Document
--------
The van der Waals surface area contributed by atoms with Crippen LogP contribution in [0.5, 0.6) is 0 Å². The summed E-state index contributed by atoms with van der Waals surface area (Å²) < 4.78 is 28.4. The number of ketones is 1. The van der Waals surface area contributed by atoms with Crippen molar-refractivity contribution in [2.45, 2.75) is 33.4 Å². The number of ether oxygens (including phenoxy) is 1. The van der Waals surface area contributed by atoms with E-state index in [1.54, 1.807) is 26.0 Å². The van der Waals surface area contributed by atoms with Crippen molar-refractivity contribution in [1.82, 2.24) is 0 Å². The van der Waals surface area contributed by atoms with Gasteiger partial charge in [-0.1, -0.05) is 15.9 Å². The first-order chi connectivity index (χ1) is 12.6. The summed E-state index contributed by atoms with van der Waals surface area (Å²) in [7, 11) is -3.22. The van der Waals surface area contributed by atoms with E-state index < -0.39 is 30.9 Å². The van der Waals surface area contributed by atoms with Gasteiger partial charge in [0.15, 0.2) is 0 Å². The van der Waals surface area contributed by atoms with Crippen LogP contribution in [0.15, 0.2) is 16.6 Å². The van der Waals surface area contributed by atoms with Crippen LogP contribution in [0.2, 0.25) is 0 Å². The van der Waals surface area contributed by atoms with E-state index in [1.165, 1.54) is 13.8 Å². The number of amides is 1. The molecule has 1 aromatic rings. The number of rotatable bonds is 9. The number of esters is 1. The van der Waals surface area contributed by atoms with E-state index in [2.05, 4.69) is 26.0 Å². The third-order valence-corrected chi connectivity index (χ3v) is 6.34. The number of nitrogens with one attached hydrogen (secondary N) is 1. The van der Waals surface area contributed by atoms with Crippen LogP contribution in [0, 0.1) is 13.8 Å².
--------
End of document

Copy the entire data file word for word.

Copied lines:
The van der Waals surface area contributed by atoms with Crippen LogP contribution in [0.5, 0.6) is 0 Å². The summed E-state index contributed by atoms with van der Waals surface area (Å²) < 4.78 is 28.4. The number of ketones is 1. The van der Waals surface area contributed by atoms with Crippen molar-refractivity contribution in [2.45, 2.75) is 33.4 Å². The number of ether oxygens (including phenoxy) is 1. The van der Waals surface area contributed by atoms with E-state index in [1.54, 1.807) is 26.0 Å². The van der Waals surface area contributed by atoms with Crippen molar-refractivity contribution in [1.82, 2.24) is 0 Å². The van der Waals surface area contributed by atoms with Gasteiger partial charge in [-0.1, -0.05) is 15.9 Å². The first-order chi connectivity index (χ1) is 12.6. The summed E-state index contributed by atoms with van der Waals surface area (Å²) in [7, 11) is -3.22. The van der Waals surface area contributed by atoms with E-state index < -0.39 is 30.9 Å². The van der Waals surface area contributed by atoms with Gasteiger partial charge in [0.15, 0.2) is 0 Å². The van der Waals surface area contributed by atoms with Crippen LogP contribution in [0.15, 0.2) is 16.6 Å². The van der Waals surface area contributed by atoms with Crippen LogP contribution in [0.2, 0.25) is 0 Å². The van der Waals surface area contributed by atoms with E-state index in [1.165, 1.54) is 13.8 Å². The number of amides is 1. The molecule has 1 aromatic rings. The number of rotatable bonds is 9. The number of esters is 1. The van der Waals surface area contributed by atoms with E-state index in [2.05, 4.69) is 26.0 Å². The third-order valence-corrected chi connectivity index (χ3v) is 6.34. The number of nitrogens with one attached hydrogen (secondary N) is 1. The van der Waals surface area contributed by atoms with Crippen LogP contribution in [0, 0.1) is 13.8 Å².